OppenheimerFunds opposes Cisco offer for Tandberg
NEW YORK (Reuters) - Cisco Systems Inc's (CSCO.O) $3 billion takeover bid for Norwegian company Tandberg ASA TAA.OL is facing increased opposition, with investors owning as much as 30 percent of the video conferencing company's shares now demanding more money.
Investment adviser OppenheimerFunds, on behalf of funds and accounts owning a 5.78 percent stake in Tandberg, said on Wednesday that it will not agree to sell their 6.48 million shares to Cisco at the current offer price of 153.50 crowns per share.
OppenheimerFunds said it remains open to better offers from Cisco or other strategic partners.
Another investor group, represented by brokerage SEB Enskilda and holding 24 percent of Tandberg shares, snubbed Cisco's bid last month.
OppenheimerFunds spokesman Bruce Dunbar said it was not part of the earlier group.
The deal has been endorsed by Tandberg's board of directors but it needs to be approved by 90 percent of shareholders.
Cisco on Wednesday reiterated its view that the company is offering a fair price for Tandberg.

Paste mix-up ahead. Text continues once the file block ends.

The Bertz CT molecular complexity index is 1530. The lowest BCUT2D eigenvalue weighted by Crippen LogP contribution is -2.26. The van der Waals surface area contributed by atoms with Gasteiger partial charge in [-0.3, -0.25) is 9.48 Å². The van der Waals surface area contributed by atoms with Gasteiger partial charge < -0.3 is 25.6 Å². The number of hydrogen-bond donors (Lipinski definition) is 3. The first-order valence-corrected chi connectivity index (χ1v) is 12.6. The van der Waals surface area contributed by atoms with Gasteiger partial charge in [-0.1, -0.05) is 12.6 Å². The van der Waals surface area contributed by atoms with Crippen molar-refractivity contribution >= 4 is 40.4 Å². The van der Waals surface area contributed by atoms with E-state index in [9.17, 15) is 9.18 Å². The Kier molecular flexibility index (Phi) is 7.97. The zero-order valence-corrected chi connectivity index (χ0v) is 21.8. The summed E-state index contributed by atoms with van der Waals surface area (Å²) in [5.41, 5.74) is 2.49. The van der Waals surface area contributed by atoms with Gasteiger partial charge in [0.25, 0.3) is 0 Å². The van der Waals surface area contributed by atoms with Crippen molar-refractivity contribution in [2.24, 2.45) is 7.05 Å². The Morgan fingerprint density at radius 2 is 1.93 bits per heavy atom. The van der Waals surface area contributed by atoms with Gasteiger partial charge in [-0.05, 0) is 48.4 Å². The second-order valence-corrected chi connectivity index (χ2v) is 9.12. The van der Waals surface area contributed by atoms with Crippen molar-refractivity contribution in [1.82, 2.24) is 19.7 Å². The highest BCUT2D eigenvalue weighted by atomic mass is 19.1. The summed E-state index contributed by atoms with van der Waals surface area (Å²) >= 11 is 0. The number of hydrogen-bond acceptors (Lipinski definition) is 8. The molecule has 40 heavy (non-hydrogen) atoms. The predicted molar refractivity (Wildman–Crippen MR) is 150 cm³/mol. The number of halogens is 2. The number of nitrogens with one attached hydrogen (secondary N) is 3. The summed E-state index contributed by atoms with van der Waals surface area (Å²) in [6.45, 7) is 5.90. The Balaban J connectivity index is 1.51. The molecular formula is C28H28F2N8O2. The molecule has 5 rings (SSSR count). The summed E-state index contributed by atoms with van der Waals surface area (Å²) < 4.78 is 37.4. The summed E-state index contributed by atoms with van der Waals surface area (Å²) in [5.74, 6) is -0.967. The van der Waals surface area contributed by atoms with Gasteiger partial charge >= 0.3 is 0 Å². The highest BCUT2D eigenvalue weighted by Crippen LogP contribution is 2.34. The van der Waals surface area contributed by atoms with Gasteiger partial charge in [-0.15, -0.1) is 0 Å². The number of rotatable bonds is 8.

"Further, Cisco's general approach to M&A activities is that no acquisition should be pursued or completed if it runs counter to the broader principles of prudence and financial fairness," it said in a statement.
A person familiar with the matter had told Reuters last week that Cisco is mulling its options including withdrawing or raising the bid. Tandberg shareholders have until November 9 to accept the tender offer.
Cisco is set to announce its quarterly results on Wednesday, and analysts are listening for Chief Executive John Chambers' comments on the Tandberg deal.
Some analysts have said they expect Cisco to sweeten the offer, while others have said it could play hardball and threaten to drop its bid -- which will likely lead to a drop in Tandberg shares since no other suitor has emerged publicly.
Shares of Cisco closed up 1.7 percent at $23.30. Tandberg shares closed down 0.13 percent at 150.20 euros.
(Reporting by Ritsuko Ando, editing by Tiffany Wu and carol Bishopric)
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